AUTHOR’S NOTE: This post about investing is out of the ordinary for this blog. It is prompted by the recent stock market “crash,” and the subsequent volatility. Over many years of observing coworkers and friends in the midst of stock market “crashes,” like the one underway now I’ve witnessed people doing very unwise things. Hopefully, this post will reduce the likelihood that my readers will make those mistakes in the future.

Rely on the following observations and comments at your own risk. I have no formal training in stock trading and have never been a stock analyst. I have, however, read and thought about the buying and selling of publicly traded stocks a great deal over the 50 years since I graduated high school. More important, during my long career and since, I’ve observed co-workers and friends reacting to “crashes” in ways I believe were monumental missteps—with no apparent ability to learn from their prior experiences. I have done reasonably well with my own investments using a different strategy, but that is largely because I have studiously paid little attention to my stock, bond, or money market holdings and have not paid people to guess what securities or when I should buy or sell. [Past performance is not necessarily indicative of future results.] Let’s sort out why paying little attention and not paying people to guess which or when you should buy or sell stocks or bonds can make sense.

🙛

First, the obvious: Saving and investing what the guessers would have charged for making guesses for me, rather than wasting the money on investment analysts, adds up to real money over time. Now let’s move on to sort out the less obvious, but very valuable other reasons not to pay for those “services.”

Consider these headlines about the “crash” that started on February 21, 2020:

The S&P 500 is now 12% below the all-time high it set just a week ago. This is now the stock market’s worst week since October 2008…,” intoned the AP on February 27, 2020. [Yet, the recent low (3167) was 4.7 times higher than the low in 2009 (677), which was 6.3 times higher than the S&P 500 in 1980 (106). See charts below.]

Long-term stock investors still shouldn’t buy the dip, says El-Erian…” That’s economist and investor Mohamed El-Erian updating his previous blanket call to refrain from the previously tried-and-true strategy of reflexively buying stock-market dips.” [Note: The “tried-and-true strategy” is often tried, but not always true. Such is the hallmark of every investing strategy. One should be wary of people who say that their previous “tried-and-true” strategy should not be followed.]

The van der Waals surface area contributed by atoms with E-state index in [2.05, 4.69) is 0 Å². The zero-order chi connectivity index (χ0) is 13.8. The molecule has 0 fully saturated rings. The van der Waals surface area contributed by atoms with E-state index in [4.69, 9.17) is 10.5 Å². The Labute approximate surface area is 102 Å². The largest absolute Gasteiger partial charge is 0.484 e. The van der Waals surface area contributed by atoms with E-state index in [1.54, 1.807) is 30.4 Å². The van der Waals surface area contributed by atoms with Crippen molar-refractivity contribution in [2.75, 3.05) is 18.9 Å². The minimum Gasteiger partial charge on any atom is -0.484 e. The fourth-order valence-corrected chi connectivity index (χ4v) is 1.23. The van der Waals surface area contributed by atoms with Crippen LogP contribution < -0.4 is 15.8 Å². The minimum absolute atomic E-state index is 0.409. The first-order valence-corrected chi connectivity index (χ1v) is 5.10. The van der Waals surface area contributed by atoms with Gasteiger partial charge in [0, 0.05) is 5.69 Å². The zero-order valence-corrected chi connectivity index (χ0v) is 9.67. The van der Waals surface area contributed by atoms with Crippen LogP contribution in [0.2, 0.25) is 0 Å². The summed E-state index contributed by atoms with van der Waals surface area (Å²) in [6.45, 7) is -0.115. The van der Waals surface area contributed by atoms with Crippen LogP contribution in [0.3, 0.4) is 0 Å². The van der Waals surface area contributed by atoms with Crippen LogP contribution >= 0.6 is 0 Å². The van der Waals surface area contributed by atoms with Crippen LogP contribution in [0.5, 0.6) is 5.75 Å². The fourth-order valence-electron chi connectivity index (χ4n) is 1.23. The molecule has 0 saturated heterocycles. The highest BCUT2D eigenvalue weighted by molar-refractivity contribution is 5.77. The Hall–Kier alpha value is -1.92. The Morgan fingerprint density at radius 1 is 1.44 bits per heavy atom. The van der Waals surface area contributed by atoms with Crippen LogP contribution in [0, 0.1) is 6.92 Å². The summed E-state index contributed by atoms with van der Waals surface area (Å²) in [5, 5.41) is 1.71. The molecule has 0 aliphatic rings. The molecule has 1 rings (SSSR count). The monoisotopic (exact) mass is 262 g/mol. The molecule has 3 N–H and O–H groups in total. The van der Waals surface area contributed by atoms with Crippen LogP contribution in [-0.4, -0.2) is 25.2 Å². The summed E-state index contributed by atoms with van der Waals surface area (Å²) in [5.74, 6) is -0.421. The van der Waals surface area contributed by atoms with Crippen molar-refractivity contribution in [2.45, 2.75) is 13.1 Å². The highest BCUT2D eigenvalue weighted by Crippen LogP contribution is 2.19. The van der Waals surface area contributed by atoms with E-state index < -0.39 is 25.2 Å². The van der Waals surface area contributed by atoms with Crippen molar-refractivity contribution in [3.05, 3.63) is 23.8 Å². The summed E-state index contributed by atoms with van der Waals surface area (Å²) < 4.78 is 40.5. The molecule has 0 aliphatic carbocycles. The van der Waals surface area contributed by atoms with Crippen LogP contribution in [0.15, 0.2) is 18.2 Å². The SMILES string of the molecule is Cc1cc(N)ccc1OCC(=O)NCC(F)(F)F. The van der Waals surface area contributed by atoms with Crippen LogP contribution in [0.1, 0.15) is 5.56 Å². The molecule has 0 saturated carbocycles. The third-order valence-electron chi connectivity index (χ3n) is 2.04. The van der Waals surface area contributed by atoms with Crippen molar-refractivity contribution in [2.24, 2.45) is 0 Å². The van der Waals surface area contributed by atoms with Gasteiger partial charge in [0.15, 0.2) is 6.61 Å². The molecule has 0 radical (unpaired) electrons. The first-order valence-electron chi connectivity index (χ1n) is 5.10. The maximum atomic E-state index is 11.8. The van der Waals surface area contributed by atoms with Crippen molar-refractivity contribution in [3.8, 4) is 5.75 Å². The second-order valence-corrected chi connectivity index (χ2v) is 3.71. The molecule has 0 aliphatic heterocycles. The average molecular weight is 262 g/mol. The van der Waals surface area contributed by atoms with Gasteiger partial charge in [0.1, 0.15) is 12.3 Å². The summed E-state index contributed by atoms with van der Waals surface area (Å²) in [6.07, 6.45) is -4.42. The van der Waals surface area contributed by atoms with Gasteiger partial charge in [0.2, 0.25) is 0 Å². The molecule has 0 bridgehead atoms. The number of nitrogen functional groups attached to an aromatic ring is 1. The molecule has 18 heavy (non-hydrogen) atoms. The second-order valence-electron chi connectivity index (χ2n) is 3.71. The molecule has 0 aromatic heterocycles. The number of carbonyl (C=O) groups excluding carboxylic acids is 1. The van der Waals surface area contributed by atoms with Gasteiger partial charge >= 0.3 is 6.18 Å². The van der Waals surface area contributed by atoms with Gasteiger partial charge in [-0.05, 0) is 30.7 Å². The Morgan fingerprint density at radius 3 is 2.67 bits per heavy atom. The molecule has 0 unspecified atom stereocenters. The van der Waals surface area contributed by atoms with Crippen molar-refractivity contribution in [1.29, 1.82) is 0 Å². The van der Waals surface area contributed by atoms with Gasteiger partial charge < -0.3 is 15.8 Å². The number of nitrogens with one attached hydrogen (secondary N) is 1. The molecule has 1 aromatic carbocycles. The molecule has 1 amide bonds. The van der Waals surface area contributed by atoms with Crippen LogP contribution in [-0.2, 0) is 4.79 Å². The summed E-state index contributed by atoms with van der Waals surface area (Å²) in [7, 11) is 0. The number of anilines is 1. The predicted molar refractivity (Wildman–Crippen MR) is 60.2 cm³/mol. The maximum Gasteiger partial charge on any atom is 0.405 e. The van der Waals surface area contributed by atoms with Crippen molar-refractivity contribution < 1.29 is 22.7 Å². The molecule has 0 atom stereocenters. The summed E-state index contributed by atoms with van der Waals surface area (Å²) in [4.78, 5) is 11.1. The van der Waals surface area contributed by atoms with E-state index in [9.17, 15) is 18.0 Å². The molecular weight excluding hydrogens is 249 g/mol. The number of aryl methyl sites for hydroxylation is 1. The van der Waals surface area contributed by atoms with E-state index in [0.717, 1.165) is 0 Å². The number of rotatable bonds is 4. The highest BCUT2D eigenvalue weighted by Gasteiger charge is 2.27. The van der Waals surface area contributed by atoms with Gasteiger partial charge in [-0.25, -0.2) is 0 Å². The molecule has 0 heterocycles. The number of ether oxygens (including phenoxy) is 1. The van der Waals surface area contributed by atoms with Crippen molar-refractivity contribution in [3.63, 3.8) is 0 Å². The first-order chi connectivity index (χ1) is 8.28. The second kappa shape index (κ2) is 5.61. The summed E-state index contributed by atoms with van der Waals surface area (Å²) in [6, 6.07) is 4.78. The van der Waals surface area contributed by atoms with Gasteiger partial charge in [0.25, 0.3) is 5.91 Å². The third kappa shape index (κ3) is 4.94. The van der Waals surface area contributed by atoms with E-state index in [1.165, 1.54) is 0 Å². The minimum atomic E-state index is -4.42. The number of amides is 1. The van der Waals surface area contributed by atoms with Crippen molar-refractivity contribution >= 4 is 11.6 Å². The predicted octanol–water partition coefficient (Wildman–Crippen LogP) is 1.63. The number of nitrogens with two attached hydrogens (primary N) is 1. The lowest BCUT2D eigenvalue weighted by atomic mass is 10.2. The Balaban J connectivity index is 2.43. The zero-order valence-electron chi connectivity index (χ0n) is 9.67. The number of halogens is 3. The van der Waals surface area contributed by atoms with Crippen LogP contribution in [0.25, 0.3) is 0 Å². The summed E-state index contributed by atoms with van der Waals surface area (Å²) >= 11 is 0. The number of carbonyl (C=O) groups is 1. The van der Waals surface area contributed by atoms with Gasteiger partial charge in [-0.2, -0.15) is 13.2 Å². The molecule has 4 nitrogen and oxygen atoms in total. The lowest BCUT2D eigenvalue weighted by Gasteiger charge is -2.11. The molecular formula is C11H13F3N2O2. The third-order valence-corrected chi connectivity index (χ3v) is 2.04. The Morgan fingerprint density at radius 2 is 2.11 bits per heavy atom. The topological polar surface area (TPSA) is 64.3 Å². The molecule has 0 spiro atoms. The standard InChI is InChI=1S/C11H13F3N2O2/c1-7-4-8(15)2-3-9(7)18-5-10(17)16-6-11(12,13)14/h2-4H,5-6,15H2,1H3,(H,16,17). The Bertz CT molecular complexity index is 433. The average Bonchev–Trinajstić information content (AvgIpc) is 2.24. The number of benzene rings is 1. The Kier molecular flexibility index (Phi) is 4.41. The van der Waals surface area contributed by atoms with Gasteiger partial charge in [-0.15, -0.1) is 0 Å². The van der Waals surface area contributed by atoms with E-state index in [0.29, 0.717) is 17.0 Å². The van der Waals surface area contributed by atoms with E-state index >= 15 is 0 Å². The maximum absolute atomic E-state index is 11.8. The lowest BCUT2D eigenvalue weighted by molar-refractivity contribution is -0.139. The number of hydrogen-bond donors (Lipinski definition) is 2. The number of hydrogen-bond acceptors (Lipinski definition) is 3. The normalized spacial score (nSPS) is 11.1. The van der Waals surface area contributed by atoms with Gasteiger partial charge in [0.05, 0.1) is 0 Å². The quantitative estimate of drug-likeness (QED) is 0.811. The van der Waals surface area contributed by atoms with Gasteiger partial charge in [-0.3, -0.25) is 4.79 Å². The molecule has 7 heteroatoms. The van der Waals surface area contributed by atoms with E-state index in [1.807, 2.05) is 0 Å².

Coronavirus stock market crash may have created a once in a lifetime buying opportunity: strategist.” [“May”? Why can’t they say, “did” or “didn’t”? Note: Using the word “may” is an admission that the author doesn’t know whether the crash created a “lifetime buying opportunity.” The reality is that the author does not know whether or not it even is a buying opportunity, much less a once-in-a-lifetime opportunity.]

The U.S. financial industry employs about 8.5 million people. A goodly percentage of those employees hold themselves out to be (and appear to believe they are) people who can reliably predict whether a publicly traded stock or bond will be worth more or less tomorrow (or next week, quarter, year, or decade) than it is now. The number of analysts that actually have that skill is zero. The fundamental reasons for this fact are (1) not all of the facts that need to be known to accurately predict the future value of any security are knowable, (2) the impact of the unknowable facts can overwhelm the impact of the known facts, and (3) excrement happens.

Evidence of the unpredictability of individual stock and bond prices over time is abundant. In a Forbes-conducted 14 year, 100 round contest between stock “experts” and dart-throwing monkeys, the stock “experts” eked out a statistically insignificant win (51% to 49%) concerning Dow Jones Industrial Averages (“DJIA”) predictions, before brokerage fees and expenses were applied (on average, people lost money paying analysts). On average, stock “experts” won 61% to 49% concerning predictions of individual stocks (before fees, etc.), but from one round to the next, individual “experts” sometimes won and sometimes lost,[i] i.e., their clients got wins and losses over time, which brought their average return closer to 50/50 (which was what the monkeys were achieving). That result is also skewed because some of the “winners” obtained advanced notice of soon to be published articles that artificially and temporarily boosted individual stock results (which cannot be consistently obtained by individual “experts”).[ii] Another indicator is that Morningstar, a “highly respected” mutual fund performance predictor” regularly publishes ratings of mutual funds that, it is reported, that do not correlate with how the rated funds perform.[iii] (My, perhaps faulty, recollection is that, during at least for some periods of time, Schwab’s rating system produced palpably poor results for investors who relied on it.) [I don’t know if Schwab paid Google to bury those stories or my memory is faulty, but I’d bet on my memory on this one because I was delighted at the time to see my theory validated.]

More fundamentally, however, if your stock analyst could predict rises and falls in stocks, your analyst would always advise you to withdraw your investments in stocks and bonds before they fall. Do you know anyone whose stock analyst consistently prevents their clients from ever losing money? I don’t. After crashes, analysts usually say something like, “No one saw that coming!”—as if that is an acceptable excuse for being not giving you the advice you needed, i.e., predicting future stock prices so that you can make money.